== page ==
Sometimes, the secret of success lies in simplicity. This is the case of The Wrong Todd, that instead of investing in be a great Sci-fi filled with impressive elements, presents a simple plot, focused on a small nucleus, that becomes successful.
It all revolves around Todd (Jesse Rosen), who is reluctant to move to another state with his girlfriend Lucy (Anna Rizzo), who has just received a promising promotion in his work, but in Seattle. While the two are fighting, the Todd of a parallel universe decides to take its place. With the exchange, we realize that Lucy from this other Universe is dead and, along with Todd, we start seeing everything from a new perspective, where a simple change does not seem so serious compared to losing her girlfriend for good.
Directed and writen by Rob Schulbaum, The Wrong Todd was a big hit at LA Film Fest, and not for less. Through this plot, already much explored in other works, Schulbaum can effectively use these elements, transforming something that would have everything to be flawed, in a good humorous reflection of changes, adaptations and relationships.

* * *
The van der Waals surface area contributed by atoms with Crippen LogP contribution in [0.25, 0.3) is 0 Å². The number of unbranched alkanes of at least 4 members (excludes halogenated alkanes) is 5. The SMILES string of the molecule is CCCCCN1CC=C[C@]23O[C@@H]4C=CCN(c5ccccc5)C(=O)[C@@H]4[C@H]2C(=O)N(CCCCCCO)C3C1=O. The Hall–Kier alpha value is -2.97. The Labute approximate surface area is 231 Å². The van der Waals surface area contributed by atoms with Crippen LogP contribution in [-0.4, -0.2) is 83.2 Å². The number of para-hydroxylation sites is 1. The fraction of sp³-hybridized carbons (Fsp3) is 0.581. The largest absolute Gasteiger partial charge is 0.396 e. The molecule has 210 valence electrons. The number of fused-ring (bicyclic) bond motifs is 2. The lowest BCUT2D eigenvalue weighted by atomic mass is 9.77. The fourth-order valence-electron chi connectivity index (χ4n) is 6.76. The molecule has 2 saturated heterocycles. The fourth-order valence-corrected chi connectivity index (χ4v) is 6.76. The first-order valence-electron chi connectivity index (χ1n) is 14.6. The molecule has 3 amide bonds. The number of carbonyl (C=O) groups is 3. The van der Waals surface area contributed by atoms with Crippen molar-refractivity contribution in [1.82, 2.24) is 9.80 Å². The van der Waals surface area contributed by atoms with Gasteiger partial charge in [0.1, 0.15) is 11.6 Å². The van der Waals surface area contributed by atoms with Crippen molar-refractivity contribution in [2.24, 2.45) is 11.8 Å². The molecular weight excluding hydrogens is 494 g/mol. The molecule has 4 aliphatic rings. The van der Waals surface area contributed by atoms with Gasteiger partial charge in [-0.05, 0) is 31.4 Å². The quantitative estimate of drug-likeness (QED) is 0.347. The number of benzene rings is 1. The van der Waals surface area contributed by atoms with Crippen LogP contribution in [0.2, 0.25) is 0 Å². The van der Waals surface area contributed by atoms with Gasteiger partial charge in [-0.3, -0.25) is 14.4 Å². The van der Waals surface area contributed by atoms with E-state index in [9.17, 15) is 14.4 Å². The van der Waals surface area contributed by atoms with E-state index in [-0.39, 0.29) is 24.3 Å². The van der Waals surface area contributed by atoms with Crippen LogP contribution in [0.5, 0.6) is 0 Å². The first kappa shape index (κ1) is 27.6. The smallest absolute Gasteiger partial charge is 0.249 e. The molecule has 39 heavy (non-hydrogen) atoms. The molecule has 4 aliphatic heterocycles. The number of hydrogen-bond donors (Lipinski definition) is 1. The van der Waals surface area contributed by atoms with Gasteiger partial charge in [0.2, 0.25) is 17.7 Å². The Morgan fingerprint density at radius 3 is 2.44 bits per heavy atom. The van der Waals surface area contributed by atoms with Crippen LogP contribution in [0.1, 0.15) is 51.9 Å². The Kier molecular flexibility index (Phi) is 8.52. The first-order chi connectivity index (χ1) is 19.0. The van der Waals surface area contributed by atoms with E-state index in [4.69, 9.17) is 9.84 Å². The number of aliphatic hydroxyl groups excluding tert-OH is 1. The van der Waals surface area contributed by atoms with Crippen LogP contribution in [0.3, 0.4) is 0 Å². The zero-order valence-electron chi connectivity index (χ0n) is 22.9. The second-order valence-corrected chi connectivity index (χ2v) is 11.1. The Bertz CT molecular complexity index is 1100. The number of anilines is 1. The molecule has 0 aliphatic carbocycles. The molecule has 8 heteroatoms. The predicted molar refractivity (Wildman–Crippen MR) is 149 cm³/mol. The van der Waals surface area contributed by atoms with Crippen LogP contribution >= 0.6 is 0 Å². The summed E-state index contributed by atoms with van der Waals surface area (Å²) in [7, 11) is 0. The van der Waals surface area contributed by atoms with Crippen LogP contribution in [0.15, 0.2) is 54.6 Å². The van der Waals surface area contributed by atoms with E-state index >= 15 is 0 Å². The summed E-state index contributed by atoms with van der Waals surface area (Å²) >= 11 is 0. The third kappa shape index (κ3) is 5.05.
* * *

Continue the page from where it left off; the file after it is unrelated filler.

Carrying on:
The change of universes is nothing more than a way of showing an escape from reality, when one does not want to face his problems and prefers to find ways to remain attached to something, instead of accepting and moving on. At the same time, it also functions as a mode of comparison, to show that what often seems extremely difficult is actually very simple to solve compared to large problems that in fact have no solution.
However, it is not just the relationship between Todd and Lucy that is explored. Dave (Sean Carmichael), is a very important character to connect these factors. Lucy’s brother and Todd’s best friend, he addresses equally important issues such as the fear of losing his friend, which makes him jealous, and the guilt he transfers to his sister, making it very difficult to relate to each other.
In the midst of all these reflections, there are several nicely placed comic moments. Because the script features various types of relationships, it is very easy to place characteristic moments between them, which become simple and always accurate jokes.
The Wrong Todd is a simple and very well made production. Almost informally, it manages to address interesting questions, without forcing the reflections on the viewer and without trying to become a great science fiction.